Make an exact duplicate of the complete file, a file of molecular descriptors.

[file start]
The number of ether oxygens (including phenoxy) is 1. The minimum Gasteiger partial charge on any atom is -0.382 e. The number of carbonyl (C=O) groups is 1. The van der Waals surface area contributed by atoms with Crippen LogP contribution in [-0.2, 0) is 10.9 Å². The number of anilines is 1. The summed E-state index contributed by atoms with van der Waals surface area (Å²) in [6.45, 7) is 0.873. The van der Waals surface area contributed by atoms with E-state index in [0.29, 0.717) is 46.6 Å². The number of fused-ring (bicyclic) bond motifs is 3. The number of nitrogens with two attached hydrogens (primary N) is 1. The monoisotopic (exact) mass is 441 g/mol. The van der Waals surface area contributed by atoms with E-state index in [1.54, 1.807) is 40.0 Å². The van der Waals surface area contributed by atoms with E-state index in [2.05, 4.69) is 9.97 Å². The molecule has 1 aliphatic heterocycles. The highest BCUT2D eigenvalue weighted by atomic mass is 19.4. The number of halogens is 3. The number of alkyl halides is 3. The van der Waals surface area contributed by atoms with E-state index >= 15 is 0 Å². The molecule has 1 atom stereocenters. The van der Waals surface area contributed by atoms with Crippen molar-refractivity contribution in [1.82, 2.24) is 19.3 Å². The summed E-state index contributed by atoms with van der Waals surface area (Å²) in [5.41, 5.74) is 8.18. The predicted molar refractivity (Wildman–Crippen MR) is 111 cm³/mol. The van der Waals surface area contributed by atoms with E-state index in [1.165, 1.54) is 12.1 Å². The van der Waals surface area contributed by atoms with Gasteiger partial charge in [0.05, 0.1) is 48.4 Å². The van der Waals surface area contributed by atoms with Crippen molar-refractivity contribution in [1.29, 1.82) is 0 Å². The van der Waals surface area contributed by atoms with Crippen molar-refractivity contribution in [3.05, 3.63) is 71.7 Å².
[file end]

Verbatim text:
The number of ether oxygens (including phenoxy) is 1. The minimum Gasteiger partial charge on any atom is -0.382 e. The number of carbonyl (C=O) groups is 1. The van der Waals surface area contributed by atoms with Crippen LogP contribution in [-0.2, 0) is 10.9 Å². The number of anilines is 1. The summed E-state index contributed by atoms with van der Waals surface area (Å²) in [6.45, 7) is 0.873. The van der Waals surface area contributed by atoms with E-state index in [0.29, 0.717) is 46.6 Å². The number of fused-ring (bicyclic) bond motifs is 3. The number of nitrogens with two attached hydrogens (primary N) is 1. The monoisotopic (exact) mass is 441 g/mol. The van der Waals surface area contributed by atoms with E-state index in [1.54, 1.807) is 40.0 Å². The van der Waals surface area contributed by atoms with E-state index in [2.05, 4.69) is 9.97 Å². The molecule has 1 aliphatic heterocycles. The highest BCUT2D eigenvalue weighted by atomic mass is 19.4. The number of halogens is 3. The number of alkyl halides is 3. The van der Waals surface area contributed by atoms with E-state index >= 15 is 0 Å². The molecule has 1 atom stereocenters. The van der Waals surface area contributed by atoms with Crippen molar-refractivity contribution in [1.82, 2.24) is 19.3 Å². The summed E-state index contributed by atoms with van der Waals surface area (Å²) in [5.41, 5.74) is 8.18. The predicted molar refractivity (Wildman–Crippen MR) is 111 cm³/mol. The van der Waals surface area contributed by atoms with E-state index in [1.165, 1.54) is 12.1 Å². The van der Waals surface area contributed by atoms with Gasteiger partial charge in [0.05, 0.1) is 48.4 Å². The van der Waals surface area contributed by atoms with Crippen molar-refractivity contribution in [1.29, 1.82) is 0 Å². The van der Waals surface area contributed by atoms with Crippen molar-refractivity contribution in [3.05, 3.63) is 71.7 Å².